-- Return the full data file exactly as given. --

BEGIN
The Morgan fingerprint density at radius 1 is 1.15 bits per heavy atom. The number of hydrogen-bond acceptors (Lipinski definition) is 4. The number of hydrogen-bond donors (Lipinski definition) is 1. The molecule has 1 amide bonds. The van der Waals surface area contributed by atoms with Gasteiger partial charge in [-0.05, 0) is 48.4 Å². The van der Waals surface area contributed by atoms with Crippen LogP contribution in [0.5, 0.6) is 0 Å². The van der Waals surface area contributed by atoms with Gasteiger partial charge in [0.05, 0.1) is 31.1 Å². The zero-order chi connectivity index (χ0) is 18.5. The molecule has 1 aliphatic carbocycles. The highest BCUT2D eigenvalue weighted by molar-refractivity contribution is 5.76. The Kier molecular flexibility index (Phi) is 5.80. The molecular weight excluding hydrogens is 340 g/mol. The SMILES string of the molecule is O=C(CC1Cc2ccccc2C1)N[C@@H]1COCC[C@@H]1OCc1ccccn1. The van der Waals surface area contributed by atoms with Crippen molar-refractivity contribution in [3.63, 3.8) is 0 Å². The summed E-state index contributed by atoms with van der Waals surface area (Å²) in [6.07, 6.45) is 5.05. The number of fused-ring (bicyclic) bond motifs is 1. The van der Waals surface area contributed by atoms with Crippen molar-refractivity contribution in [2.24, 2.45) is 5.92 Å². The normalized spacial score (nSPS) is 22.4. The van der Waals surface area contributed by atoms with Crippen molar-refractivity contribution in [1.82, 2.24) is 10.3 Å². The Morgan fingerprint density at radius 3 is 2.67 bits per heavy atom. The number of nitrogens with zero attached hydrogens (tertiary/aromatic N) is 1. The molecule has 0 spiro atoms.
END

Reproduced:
The Morgan fingerprint density at radius 1 is 1.15 bits per heavy atom. The number of hydrogen-bond acceptors (Lipinski definition) is 4. The number of hydrogen-bond donors (Lipinski definition) is 1. The molecule has 1 amide bonds. The van der Waals surface area contributed by atoms with Gasteiger partial charge in [-0.05, 0) is 48.4 Å². The van der Waals surface area contributed by atoms with Crippen LogP contribution in [0.5, 0.6) is 0 Å². The van der Waals surface area contributed by atoms with Gasteiger partial charge in [0.05, 0.1) is 31.1 Å². The zero-order chi connectivity index (χ0) is 18.5. The molecule has 1 aliphatic carbocycles. The highest BCUT2D eigenvalue weighted by molar-refractivity contribution is 5.76. The Kier molecular flexibility index (Phi) is 5.80. The molecular weight excluding hydrogens is 340 g/mol. The SMILES string of the molecule is O=C(CC1Cc2ccccc2C1)N[C@@H]1COCC[C@@H]1OCc1ccccn1. The van der Waals surface area contributed by atoms with Crippen molar-refractivity contribution in [3.63, 3.8) is 0 Å². The summed E-state index contributed by atoms with van der Waals surface area (Å²) in [6.07, 6.45) is 5.05. The number of fused-ring (bicyclic) bond motifs is 1. The van der Waals surface area contributed by atoms with Crippen molar-refractivity contribution in [2.24, 2.45) is 5.92 Å². The normalized spacial score (nSPS) is 22.4. The van der Waals surface area contributed by atoms with Crippen molar-refractivity contribution in [1.82, 2.24) is 10.3 Å². The Morgan fingerprint density at radius 3 is 2.67 bits per heavy atom. The number of nitrogens with zero attached hydrogens (tertiary/aromatic N) is 1. The molecule has 0 spiro atoms.